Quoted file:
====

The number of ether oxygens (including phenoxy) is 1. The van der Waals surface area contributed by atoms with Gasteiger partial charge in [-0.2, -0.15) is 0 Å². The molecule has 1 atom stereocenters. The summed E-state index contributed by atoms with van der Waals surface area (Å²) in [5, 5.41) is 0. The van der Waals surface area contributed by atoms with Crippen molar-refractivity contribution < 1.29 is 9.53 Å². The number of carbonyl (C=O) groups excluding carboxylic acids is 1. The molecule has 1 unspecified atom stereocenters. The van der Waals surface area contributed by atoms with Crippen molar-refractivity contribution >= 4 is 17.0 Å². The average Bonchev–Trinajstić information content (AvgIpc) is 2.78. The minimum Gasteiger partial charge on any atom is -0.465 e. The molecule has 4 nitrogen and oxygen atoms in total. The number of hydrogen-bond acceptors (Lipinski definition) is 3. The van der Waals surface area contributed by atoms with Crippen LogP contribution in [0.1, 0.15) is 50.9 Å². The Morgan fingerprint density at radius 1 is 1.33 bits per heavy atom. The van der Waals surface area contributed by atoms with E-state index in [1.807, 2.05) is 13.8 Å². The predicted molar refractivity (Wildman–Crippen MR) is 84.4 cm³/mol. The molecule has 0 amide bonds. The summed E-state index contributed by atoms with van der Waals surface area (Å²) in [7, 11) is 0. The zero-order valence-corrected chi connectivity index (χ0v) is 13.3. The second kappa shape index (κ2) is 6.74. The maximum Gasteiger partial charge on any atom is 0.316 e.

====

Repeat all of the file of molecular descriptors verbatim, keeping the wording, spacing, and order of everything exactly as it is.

The number of ether oxygens (including phenoxy) is 1. The van der Waals surface area contributed by atoms with Gasteiger partial charge in [-0.2, -0.15) is 0 Å². The molecule has 1 atom stereocenters. The summed E-state index contributed by atoms with van der Waals surface area (Å²) in [5, 5.41) is 0. The van der Waals surface area contributed by atoms with Crippen molar-refractivity contribution < 1.29 is 9.53 Å². The number of carbonyl (C=O) groups excluding carboxylic acids is 1. The molecule has 1 unspecified atom stereocenters. The van der Waals surface area contributed by atoms with Crippen molar-refractivity contribution >= 4 is 17.0 Å². The average Bonchev–Trinajstić information content (AvgIpc) is 2.78. The minimum Gasteiger partial charge on any atom is -0.465 e. The molecule has 4 nitrogen and oxygen atoms in total. The number of hydrogen-bond acceptors (Lipinski definition) is 3. The van der Waals surface area contributed by atoms with Crippen LogP contribution in [0.1, 0.15) is 50.9 Å². The Morgan fingerprint density at radius 1 is 1.33 bits per heavy atom. The van der Waals surface area contributed by atoms with E-state index in [1.807, 2.05) is 13.8 Å². The predicted molar refractivity (Wildman–Crippen MR) is 84.4 cm³/mol. The molecule has 0 amide bonds. The summed E-state index contributed by atoms with van der Waals surface area (Å²) in [7, 11) is 0. The zero-order valence-corrected chi connectivity index (χ0v) is 13.3. The second kappa shape index (κ2) is 6.74. The maximum Gasteiger partial charge on any atom is 0.316 e.